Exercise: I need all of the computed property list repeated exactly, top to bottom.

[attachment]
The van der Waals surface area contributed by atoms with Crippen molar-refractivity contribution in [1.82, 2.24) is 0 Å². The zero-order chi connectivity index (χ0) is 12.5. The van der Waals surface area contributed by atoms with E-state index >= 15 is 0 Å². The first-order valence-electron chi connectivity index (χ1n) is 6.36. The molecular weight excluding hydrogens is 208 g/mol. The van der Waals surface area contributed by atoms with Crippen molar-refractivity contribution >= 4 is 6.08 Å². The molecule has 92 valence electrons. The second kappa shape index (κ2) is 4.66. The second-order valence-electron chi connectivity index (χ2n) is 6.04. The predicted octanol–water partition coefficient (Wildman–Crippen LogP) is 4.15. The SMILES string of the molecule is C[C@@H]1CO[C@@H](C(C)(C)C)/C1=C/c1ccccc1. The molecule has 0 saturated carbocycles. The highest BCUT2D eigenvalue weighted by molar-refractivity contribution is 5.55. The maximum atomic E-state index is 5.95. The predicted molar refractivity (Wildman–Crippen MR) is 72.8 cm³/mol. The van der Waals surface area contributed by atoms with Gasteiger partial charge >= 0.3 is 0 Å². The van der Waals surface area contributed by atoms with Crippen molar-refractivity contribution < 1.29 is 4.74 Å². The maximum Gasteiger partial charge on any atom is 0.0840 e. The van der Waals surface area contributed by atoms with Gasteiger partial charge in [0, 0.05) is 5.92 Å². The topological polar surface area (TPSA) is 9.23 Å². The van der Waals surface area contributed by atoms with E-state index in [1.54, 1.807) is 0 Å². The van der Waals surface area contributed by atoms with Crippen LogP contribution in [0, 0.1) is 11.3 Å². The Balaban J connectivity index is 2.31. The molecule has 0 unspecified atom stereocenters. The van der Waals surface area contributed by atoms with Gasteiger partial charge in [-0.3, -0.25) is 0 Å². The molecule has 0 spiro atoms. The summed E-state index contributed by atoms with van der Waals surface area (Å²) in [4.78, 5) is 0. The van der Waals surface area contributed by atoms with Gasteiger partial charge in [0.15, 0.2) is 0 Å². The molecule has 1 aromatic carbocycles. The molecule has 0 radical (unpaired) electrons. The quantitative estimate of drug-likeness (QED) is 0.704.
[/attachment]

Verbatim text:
The van der Waals surface area contributed by atoms with Crippen molar-refractivity contribution in [1.82, 2.24) is 0 Å². The zero-order chi connectivity index (χ0) is 12.5. The van der Waals surface area contributed by atoms with E-state index >= 15 is 0 Å². The first-order valence-electron chi connectivity index (χ1n) is 6.36. The molecular weight excluding hydrogens is 208 g/mol. The van der Waals surface area contributed by atoms with Crippen molar-refractivity contribution >= 4 is 6.08 Å². The molecule has 92 valence electrons. The second kappa shape index (κ2) is 4.66. The second-order valence-electron chi connectivity index (χ2n) is 6.04. The predicted octanol–water partition coefficient (Wildman–Crippen LogP) is 4.15. The SMILES string of the molecule is C[C@@H]1CO[C@@H](C(C)(C)C)/C1=C/c1ccccc1. The molecule has 0 saturated carbocycles. The highest BCUT2D eigenvalue weighted by molar-refractivity contribution is 5.55. The maximum atomic E-state index is 5.95. The predicted molar refractivity (Wildman–Crippen MR) is 72.8 cm³/mol. The van der Waals surface area contributed by atoms with Gasteiger partial charge >= 0.3 is 0 Å². The van der Waals surface area contributed by atoms with Crippen molar-refractivity contribution < 1.29 is 4.74 Å². The maximum Gasteiger partial charge on any atom is 0.0840 e. The van der Waals surface area contributed by atoms with Gasteiger partial charge in [0, 0.05) is 5.92 Å². The topological polar surface area (TPSA) is 9.23 Å². The van der Waals surface area contributed by atoms with E-state index in [1.54, 1.807) is 0 Å². The van der Waals surface area contributed by atoms with Crippen LogP contribution in [0, 0.1) is 11.3 Å². The Balaban J connectivity index is 2.31. The molecule has 0 unspecified atom stereocenters. The van der Waals surface area contributed by atoms with Gasteiger partial charge in [-0.3, -0.25) is 0 Å². The molecule has 0 spiro atoms. The summed E-state index contributed by atoms with van der Waals surface area (Å²) in [4.78, 5) is 0. The van der Waals surface area contributed by atoms with Gasteiger partial charge in [0.15, 0.2) is 0 Å². The molecule has 1 aromatic carbocycles. The molecule has 0 radical (unpaired) electrons. The quantitative estimate of drug-likeness (QED) is 0.704.